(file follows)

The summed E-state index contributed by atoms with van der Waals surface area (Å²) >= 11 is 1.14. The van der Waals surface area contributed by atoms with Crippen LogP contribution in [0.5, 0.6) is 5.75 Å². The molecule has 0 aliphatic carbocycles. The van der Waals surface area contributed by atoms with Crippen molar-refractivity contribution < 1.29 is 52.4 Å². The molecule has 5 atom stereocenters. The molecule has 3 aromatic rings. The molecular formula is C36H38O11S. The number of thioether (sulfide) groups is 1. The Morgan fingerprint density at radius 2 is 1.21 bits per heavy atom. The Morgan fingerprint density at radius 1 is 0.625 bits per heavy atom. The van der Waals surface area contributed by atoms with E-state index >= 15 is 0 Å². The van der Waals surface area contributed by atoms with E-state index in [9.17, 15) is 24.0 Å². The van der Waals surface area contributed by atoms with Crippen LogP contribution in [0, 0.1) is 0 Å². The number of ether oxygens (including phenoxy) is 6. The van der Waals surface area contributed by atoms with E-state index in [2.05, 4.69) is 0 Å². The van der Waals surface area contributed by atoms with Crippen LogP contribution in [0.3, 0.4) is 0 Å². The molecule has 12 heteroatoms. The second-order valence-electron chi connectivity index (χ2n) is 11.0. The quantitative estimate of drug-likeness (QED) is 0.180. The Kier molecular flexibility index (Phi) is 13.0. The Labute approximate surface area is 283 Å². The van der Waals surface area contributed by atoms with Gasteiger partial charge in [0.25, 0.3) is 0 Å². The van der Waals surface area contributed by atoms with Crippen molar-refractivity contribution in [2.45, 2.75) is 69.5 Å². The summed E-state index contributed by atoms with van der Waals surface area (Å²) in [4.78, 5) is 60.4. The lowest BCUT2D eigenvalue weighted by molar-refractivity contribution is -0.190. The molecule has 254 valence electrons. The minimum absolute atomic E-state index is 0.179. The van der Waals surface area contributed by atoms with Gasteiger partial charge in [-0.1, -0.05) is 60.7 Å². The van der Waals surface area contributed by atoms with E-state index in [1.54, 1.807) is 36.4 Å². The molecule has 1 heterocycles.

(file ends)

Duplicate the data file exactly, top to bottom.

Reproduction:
The summed E-state index contributed by atoms with van der Waals surface area (Å²) >= 11 is 1.14. The van der Waals surface area contributed by atoms with Crippen LogP contribution in [0.5, 0.6) is 5.75 Å². The molecule has 0 aliphatic carbocycles. The van der Waals surface area contributed by atoms with Crippen molar-refractivity contribution < 1.29 is 52.4 Å². The molecule has 5 atom stereocenters. The molecule has 3 aromatic rings. The molecular formula is C36H38O11S. The number of thioether (sulfide) groups is 1. The Morgan fingerprint density at radius 2 is 1.21 bits per heavy atom. The Morgan fingerprint density at radius 1 is 0.625 bits per heavy atom. The van der Waals surface area contributed by atoms with E-state index >= 15 is 0 Å². The van der Waals surface area contributed by atoms with E-state index in [9.17, 15) is 24.0 Å². The van der Waals surface area contributed by atoms with Crippen LogP contribution in [0, 0.1) is 0 Å². The number of ether oxygens (including phenoxy) is 6. The van der Waals surface area contributed by atoms with E-state index in [2.05, 4.69) is 0 Å². The van der Waals surface area contributed by atoms with Crippen LogP contribution in [0.3, 0.4) is 0 Å². The molecule has 12 heteroatoms. The second-order valence-electron chi connectivity index (χ2n) is 11.0. The quantitative estimate of drug-likeness (QED) is 0.180. The Kier molecular flexibility index (Phi) is 13.0. The Labute approximate surface area is 283 Å². The van der Waals surface area contributed by atoms with Gasteiger partial charge in [0.25, 0.3) is 0 Å². The van der Waals surface area contributed by atoms with Crippen molar-refractivity contribution in [2.45, 2.75) is 69.5 Å². The summed E-state index contributed by atoms with van der Waals surface area (Å²) in [4.78, 5) is 60.4. The lowest BCUT2D eigenvalue weighted by molar-refractivity contribution is -0.190. The molecule has 254 valence electrons. The minimum absolute atomic E-state index is 0.179. The van der Waals surface area contributed by atoms with Gasteiger partial charge in [-0.1, -0.05) is 60.7 Å². The van der Waals surface area contributed by atoms with E-state index in [1.54, 1.807) is 36.4 Å². The molecule has 1 heterocycles.